Local history

Paula and I were out walking yesterday evening; around Harold’s Cross and the canal and Portobello, a nice area of Dublin that we’re maybe going to start apartment hunting in soon. I stopped to examine one of those blue cultural plaques on one of the old Georgian houses on Clanbrassil Street which claimed that Leopold Bloom was born there, and we got talking to a fellow loiterer.

Apparently, he told us, the plaque was wrong. The old lady in the shop down the road had claimed that it was on the wrong street completely, and there was a plaque on the correct street that should have been here. The three of us ended up chatting for half an hour or so.

We heard about how the area had once been a melting pot of cultures: a stronghold of the Jewish community in Ireland (the man, who had grown up in the area, used to earn money every Saturday evening for turning on the lights in their houses because they refused to work), the working class (at least until 1969, when they moved out to the newly-built suburbs and a Northside/Southside socioeconomic divide was created), settled British army officers and their families (who used to display a picture of a horse in their window to indicate their loyalty), and local tradesmen and shopkeepers (like the butcher who refused to remove the swastika, an ancient and beautiful symbol, from his van just because it had been hijacked by Adolf). We chatted about famous people in history and local literature, listened to some anecdotes, and heard about the architectural and cultural changes of the last fifty years. All of it about the road we were standing on, every story (to get a bit floaty about it all), invisibly woven into the fabric of the street.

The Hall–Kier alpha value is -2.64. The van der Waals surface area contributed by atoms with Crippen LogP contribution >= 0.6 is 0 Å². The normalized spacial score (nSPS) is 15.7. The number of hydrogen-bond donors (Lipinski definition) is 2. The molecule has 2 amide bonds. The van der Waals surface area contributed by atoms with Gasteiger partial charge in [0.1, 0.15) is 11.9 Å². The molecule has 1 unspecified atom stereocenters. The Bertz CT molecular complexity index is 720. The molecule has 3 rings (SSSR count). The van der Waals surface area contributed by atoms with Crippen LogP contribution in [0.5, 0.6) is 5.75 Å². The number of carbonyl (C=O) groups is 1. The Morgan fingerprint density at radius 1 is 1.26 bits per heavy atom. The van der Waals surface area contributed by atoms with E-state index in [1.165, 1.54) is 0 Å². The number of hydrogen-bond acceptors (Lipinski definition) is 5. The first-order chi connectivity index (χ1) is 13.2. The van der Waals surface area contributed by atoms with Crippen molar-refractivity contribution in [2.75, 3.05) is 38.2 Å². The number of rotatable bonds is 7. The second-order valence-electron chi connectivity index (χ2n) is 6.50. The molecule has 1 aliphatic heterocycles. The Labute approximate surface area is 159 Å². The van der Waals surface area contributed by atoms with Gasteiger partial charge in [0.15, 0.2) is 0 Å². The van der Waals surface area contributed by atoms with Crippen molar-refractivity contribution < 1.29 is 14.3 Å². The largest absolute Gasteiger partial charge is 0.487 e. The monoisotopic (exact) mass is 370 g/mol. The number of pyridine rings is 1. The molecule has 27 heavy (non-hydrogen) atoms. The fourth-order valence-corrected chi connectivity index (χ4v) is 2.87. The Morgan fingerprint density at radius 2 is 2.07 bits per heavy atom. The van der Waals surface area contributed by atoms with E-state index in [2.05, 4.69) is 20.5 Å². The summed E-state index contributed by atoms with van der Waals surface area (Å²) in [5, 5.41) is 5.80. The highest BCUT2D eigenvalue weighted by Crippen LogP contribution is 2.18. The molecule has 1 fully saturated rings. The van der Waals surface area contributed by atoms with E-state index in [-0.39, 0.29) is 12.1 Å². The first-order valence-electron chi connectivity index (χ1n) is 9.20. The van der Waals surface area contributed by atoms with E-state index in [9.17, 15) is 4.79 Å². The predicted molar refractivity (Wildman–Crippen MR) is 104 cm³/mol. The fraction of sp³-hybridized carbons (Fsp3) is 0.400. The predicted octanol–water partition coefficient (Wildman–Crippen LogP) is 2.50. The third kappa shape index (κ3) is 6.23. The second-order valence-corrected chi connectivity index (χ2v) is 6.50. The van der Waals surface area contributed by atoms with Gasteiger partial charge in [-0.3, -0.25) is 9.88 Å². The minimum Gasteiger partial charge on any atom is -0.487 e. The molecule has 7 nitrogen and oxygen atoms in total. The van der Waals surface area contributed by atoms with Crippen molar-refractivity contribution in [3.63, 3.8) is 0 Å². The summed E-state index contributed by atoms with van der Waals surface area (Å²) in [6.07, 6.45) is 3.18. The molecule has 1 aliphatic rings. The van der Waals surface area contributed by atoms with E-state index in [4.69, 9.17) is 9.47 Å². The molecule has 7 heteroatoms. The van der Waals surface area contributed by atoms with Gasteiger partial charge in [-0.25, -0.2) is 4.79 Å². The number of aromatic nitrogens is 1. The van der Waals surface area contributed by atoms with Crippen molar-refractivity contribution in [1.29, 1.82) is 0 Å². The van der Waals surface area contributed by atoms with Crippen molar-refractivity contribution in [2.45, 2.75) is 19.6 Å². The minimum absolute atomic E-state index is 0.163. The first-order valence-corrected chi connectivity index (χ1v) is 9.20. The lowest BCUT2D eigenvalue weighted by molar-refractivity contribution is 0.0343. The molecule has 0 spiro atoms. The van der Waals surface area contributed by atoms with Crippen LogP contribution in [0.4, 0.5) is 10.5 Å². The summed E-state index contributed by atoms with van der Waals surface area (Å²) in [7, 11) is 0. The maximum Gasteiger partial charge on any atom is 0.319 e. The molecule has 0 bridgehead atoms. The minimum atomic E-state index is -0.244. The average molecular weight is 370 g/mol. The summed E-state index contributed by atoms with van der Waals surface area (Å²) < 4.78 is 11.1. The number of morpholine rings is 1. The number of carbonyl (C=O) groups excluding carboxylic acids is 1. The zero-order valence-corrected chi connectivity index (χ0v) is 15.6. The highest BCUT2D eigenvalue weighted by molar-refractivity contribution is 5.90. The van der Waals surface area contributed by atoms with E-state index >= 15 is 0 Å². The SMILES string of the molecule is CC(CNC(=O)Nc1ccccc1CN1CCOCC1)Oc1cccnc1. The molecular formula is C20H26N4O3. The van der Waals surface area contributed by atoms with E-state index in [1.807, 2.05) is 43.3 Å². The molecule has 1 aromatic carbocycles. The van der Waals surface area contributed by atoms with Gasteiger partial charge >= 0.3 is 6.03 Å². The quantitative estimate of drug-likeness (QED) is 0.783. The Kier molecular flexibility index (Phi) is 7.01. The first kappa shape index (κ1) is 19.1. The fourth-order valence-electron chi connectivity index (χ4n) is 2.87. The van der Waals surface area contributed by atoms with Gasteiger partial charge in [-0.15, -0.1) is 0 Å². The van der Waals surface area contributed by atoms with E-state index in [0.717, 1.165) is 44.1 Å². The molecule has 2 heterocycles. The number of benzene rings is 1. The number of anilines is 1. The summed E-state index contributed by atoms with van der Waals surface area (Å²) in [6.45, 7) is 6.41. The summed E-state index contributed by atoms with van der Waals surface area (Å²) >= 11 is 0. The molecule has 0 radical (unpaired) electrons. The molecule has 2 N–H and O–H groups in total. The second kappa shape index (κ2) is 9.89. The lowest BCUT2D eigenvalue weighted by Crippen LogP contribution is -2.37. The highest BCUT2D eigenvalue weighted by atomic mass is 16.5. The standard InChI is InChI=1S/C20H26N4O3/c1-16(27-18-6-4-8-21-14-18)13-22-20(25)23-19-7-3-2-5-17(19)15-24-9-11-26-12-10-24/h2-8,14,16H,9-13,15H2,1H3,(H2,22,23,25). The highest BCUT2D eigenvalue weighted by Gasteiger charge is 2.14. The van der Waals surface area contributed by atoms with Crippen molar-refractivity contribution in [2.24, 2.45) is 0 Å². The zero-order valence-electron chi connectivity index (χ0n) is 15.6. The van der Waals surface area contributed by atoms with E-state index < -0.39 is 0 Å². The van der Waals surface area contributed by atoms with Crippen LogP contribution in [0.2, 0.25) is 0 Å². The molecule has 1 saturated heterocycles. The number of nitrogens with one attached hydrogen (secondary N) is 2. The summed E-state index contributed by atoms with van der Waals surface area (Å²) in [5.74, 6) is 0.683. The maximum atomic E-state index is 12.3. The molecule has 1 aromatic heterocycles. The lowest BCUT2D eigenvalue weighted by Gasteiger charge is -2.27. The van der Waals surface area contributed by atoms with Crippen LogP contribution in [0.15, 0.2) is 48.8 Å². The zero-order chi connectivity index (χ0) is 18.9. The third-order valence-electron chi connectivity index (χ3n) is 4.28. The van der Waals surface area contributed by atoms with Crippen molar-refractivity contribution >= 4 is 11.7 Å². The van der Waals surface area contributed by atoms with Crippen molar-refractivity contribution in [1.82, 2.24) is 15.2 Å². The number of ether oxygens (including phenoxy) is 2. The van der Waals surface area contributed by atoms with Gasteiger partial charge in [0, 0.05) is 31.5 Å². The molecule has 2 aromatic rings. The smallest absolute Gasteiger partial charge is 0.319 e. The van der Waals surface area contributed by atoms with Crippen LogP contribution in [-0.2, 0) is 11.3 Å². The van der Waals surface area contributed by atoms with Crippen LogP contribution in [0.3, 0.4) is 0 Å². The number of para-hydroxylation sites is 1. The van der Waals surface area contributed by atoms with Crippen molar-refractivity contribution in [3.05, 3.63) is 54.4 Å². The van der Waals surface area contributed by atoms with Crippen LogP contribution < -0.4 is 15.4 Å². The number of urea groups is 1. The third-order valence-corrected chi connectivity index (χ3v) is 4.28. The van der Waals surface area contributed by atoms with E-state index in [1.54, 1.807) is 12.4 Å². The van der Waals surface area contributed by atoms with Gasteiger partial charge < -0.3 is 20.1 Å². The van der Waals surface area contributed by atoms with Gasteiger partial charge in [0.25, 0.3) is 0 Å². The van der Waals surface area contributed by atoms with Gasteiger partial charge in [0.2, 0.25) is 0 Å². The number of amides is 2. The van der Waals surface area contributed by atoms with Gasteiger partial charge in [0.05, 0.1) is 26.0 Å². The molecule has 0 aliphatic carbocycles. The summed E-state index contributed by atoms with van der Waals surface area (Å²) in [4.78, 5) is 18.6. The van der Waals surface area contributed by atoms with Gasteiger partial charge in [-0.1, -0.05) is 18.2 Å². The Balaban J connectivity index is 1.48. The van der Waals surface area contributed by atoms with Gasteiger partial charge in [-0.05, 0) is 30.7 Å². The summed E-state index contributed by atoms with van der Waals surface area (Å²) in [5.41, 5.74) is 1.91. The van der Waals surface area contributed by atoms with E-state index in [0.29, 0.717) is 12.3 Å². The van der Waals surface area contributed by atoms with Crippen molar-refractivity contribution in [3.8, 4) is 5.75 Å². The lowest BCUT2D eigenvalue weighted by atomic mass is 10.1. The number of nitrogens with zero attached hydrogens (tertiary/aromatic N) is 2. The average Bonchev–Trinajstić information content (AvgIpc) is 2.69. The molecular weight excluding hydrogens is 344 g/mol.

We walked back into the city centre as it got dark, enthused and fresh with one of those completely obvious but exciting realisations; there’s history everywhere.

Note to self: talk to strangers more often.

— 10 Sep 2006